‘I’m ME, Not MEAT,’ Proclaims Lobster on New PETA Billboard

Ahead of the Boston Seafood Festival, Eye-Catching Ad Urges People to See All Animals as Individuals and Go Vegan

For Immediate Release:
July 25, 2019

Contact:
Megan Wiltsie 202-483-7382

Boston – In advance of the Boston Seafood Festival, PETA has placed a billboard in the area featuring a lobster declaring, “I’m ME, Not MEAT. See the Individual. Go Vegan.”

“Just like humans, lobsters can feel pain and fear, have unique personalities, and value their own lives,” says PETA Executive Vice President Tracy Reiman. “PETA’s billboard encourages people to spare these animals the agony of being boiled alive simply by choosing vegan meals.”

PETA—whose motto reads, in part, that “animals are not ours to eat”—notes that lobsters are intelligent individuals who explore their surroundings, can remember other individual lobsters, and use complex signals to establish social relationships. If left alone, they can live to be more than 100 years old. A PETA investigation of a crustacean slaughterhouse revealed that live lobsters were impaled, torn apart, and decapitated—even as their legs continued to move. Chefs typically place live lobsters into pots of boiling water while they’re still conscious—a cruel practice that has recently been banned in Switzerland.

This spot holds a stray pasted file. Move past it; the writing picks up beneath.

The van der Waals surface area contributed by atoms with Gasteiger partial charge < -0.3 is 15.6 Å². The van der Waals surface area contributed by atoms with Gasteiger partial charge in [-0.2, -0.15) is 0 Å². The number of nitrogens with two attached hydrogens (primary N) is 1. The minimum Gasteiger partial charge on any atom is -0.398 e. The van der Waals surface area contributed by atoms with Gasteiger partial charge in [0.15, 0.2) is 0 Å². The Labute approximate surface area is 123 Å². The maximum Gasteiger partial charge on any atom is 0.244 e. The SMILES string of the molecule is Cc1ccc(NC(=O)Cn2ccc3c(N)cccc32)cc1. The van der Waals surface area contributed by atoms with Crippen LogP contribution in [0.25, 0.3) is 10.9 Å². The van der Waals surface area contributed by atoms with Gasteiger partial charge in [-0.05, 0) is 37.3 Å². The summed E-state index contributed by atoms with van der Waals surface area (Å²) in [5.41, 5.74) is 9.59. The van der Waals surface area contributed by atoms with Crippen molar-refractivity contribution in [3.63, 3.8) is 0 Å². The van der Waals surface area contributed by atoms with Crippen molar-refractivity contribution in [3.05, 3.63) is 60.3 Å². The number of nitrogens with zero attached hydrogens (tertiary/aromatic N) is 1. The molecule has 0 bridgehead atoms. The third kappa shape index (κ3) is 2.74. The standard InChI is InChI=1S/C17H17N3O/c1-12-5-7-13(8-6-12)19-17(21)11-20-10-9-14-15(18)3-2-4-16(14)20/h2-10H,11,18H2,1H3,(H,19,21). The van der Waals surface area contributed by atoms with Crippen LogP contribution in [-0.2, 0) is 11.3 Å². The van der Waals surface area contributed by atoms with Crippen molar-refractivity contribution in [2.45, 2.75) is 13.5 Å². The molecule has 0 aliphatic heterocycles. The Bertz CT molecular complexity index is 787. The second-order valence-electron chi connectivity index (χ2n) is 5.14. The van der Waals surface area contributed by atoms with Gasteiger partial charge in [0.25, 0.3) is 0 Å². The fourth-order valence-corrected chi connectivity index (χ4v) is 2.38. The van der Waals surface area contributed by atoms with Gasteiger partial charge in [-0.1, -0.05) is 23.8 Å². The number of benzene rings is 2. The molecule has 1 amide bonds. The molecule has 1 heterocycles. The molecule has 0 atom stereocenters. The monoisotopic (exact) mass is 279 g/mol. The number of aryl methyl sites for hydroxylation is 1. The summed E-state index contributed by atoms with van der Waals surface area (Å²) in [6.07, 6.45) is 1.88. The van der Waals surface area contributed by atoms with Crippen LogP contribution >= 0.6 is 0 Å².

PETA—which opposes speciesism, a human-supremacist worldview—offers a free vegan starter kit (available here) full of recipes, tips, and more. For more information, please visit PETA.org.

The billboard is located at 39 Stillman St. (near the intersection with Cross Street), just under 2 miles from where the Boston Seafood Festival will take place.

For Media: Contact PETA's
Media Response Team.

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“Almost all of us grew up eating meat, wearing leather, and going to circuses and zoos. We never considered the impact of these actions on the animals involved. For whatever reason, you are now asking the question: Why should animals have rights?” READ MORE

— Ingrid E. Newkirk, PETA President and co-author of Animalkind